European buy and builds slump in Q1

The continent’s weakest countries are not yet nearing the end of their economic travails, says Silverfleet’s Neil MacDougall, leading the region to post its third-worst quarter of private equity deal volume since 2008.

First quarter add-on activity has been lacklustre compared to last year’s figures, according to a study released on Monday. 

The first quarter of 2013 was the third-weakest quarter by deal volume over the past 5 years, with only 56 add-ons completed, according to a report by Silverfleet Capital. That’s a 28 percent drop from the 78 bolt-on deals recorded in the same period last year, and was also 22 percent lower than the 2012 average of 72 add-ons per quarter. 

The results showed significant regional variations, however. France was among the worst performers, with only two deals recorded during the period. “You would normally expect France to complete between eight and 10 bolt-on transactions during the first quarter,” Neil MacDougall, managing partner at UK-based mid-market firm Silverfleet, told Private Equity International.  “But the country seems a bit depressed at the moment. Monsieur Hollande and his government are at a record low in terms of public approval, and for whatever reasons it is just not happening there.”

To get back to the number we were seeing in 2011 will require quite a big reverse in the trend. We are not seeing signs of that just yet

Neil MacDougall

German-speaking countries, as well as Italy, Spain and Portugal, also recorded disappointing results. “This data suggests that Europeans do not yet see an end to the continent’s sovereign debt and banking problems and the knock-on impact they are having on GDP growth,” commented MacDougall.

Other areas, such as Ireland and the UK, the Nordics, Central and Eastern Europe and Benelux held up relatively well, with activity broadly in line with last year’s average. Denmark, for example, recorded the largest bolt-on deal of the quarter, with the DKK2 billion (€268 million, $348 million) acquisition of ISS’s pest control division by EQT-owned Anticimex. Deals sealed by private equity-backed companies outside Europe also showed resilience, with five bolt-on acquisitions both in North America and Asia Pacific.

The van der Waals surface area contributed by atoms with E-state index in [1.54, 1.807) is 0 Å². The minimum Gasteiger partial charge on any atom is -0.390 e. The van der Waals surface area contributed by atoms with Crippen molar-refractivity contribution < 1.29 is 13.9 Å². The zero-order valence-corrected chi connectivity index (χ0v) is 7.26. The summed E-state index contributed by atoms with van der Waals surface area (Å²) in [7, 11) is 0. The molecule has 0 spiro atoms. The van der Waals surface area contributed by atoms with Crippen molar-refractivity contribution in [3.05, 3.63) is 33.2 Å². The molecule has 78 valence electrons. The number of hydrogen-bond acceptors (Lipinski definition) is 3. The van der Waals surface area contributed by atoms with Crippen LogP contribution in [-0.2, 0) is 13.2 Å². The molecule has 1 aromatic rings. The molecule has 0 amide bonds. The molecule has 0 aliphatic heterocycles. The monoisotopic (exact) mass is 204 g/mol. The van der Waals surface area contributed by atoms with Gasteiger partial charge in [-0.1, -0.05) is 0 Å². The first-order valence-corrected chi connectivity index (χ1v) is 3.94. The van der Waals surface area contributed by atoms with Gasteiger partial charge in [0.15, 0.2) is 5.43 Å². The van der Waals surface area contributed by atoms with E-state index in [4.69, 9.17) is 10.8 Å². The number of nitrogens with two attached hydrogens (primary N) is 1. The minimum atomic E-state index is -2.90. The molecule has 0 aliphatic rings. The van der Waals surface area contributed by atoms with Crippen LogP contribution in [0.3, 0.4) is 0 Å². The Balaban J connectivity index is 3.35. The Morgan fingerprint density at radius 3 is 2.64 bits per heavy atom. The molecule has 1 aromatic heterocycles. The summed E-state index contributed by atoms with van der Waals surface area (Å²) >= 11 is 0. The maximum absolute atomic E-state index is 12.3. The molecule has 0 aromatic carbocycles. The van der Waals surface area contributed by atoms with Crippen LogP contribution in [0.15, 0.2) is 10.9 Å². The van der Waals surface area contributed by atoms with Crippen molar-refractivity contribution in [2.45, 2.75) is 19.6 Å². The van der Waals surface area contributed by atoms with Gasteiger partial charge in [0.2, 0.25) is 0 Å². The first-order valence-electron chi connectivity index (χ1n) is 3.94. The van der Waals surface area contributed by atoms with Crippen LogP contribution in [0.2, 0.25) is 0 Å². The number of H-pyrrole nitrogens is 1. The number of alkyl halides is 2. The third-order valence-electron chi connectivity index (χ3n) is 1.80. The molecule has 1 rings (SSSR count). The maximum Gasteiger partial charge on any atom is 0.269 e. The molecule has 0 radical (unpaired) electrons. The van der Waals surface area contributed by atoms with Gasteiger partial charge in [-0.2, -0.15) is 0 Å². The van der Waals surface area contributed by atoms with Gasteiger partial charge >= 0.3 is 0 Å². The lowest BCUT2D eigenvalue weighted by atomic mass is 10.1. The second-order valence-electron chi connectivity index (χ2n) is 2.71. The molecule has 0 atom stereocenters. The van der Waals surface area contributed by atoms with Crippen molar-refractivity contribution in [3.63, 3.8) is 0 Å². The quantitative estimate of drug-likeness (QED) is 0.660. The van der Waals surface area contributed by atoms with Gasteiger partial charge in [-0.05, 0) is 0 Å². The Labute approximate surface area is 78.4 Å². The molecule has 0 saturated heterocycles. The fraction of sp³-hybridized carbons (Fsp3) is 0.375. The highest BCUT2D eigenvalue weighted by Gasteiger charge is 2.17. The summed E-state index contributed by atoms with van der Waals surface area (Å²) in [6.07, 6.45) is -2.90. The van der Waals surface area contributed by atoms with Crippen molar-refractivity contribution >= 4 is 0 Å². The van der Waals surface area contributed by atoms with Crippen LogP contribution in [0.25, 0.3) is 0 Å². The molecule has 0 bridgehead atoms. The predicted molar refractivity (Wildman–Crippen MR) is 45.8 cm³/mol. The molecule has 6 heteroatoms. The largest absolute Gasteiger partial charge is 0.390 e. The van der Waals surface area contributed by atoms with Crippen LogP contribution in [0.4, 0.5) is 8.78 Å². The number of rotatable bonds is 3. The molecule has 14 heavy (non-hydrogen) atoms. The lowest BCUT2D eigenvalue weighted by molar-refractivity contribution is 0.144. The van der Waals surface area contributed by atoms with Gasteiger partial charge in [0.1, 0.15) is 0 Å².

Average disclosed deal size for bolt-ons held better than volume for the overall region, at £51 million (€60 million, $78 million) compared to £52 million in Q4 2012 and £46 million on average for the year. But Silverfleet cautioned that the figure recorded in the first quarter this year was derived from a small sample, made up of 11 deals with disclosed value over the period. 

MacDougall was not optimistic a significant rebound would materialise before the end of the year. “Generally these things turn around slowly. To get back to the number we were seeing in 2011 will require quite a big reverse in the trend. We are not seeing signs of that just yet.”

Europe recorded a total of 395 add-on acquisitions in 2011 – with 105 deals completed over the first quarter alone – compared to a total of 285 for the whole of 2012.